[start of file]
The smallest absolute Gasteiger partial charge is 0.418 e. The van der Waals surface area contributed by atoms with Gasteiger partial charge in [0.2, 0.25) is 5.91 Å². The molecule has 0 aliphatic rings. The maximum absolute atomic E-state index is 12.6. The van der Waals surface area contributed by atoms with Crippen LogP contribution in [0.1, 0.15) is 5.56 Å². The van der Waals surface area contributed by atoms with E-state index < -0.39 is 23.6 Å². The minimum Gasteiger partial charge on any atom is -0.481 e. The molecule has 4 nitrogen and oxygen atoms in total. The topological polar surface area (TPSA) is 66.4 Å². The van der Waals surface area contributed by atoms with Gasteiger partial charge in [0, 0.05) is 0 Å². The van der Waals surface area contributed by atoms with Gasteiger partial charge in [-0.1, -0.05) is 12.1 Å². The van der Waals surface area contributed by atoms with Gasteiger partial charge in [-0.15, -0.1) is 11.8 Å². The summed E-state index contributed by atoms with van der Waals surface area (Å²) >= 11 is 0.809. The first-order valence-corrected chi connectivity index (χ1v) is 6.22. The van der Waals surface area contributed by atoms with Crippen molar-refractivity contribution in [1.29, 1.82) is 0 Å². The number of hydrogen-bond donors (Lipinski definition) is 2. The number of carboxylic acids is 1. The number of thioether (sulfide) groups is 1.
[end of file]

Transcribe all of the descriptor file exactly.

The smallest absolute Gasteiger partial charge is 0.418 e. The van der Waals surface area contributed by atoms with Gasteiger partial charge in [0.2, 0.25) is 5.91 Å². The molecule has 0 aliphatic rings. The maximum absolute atomic E-state index is 12.6. The van der Waals surface area contributed by atoms with Crippen LogP contribution in [0.1, 0.15) is 5.56 Å². The van der Waals surface area contributed by atoms with E-state index < -0.39 is 23.6 Å². The minimum Gasteiger partial charge on any atom is -0.481 e. The molecule has 4 nitrogen and oxygen atoms in total. The topological polar surface area (TPSA) is 66.4 Å². The van der Waals surface area contributed by atoms with Gasteiger partial charge in [0, 0.05) is 0 Å². The van der Waals surface area contributed by atoms with Gasteiger partial charge in [-0.1, -0.05) is 12.1 Å². The van der Waals surface area contributed by atoms with Gasteiger partial charge in [-0.15, -0.1) is 11.8 Å². The summed E-state index contributed by atoms with van der Waals surface area (Å²) >= 11 is 0.809. The first-order valence-corrected chi connectivity index (χ1v) is 6.22. The van der Waals surface area contributed by atoms with Crippen molar-refractivity contribution in [1.29, 1.82) is 0 Å². The number of hydrogen-bond donors (Lipinski definition) is 2. The number of carboxylic acids is 1. The number of thioether (sulfide) groups is 1.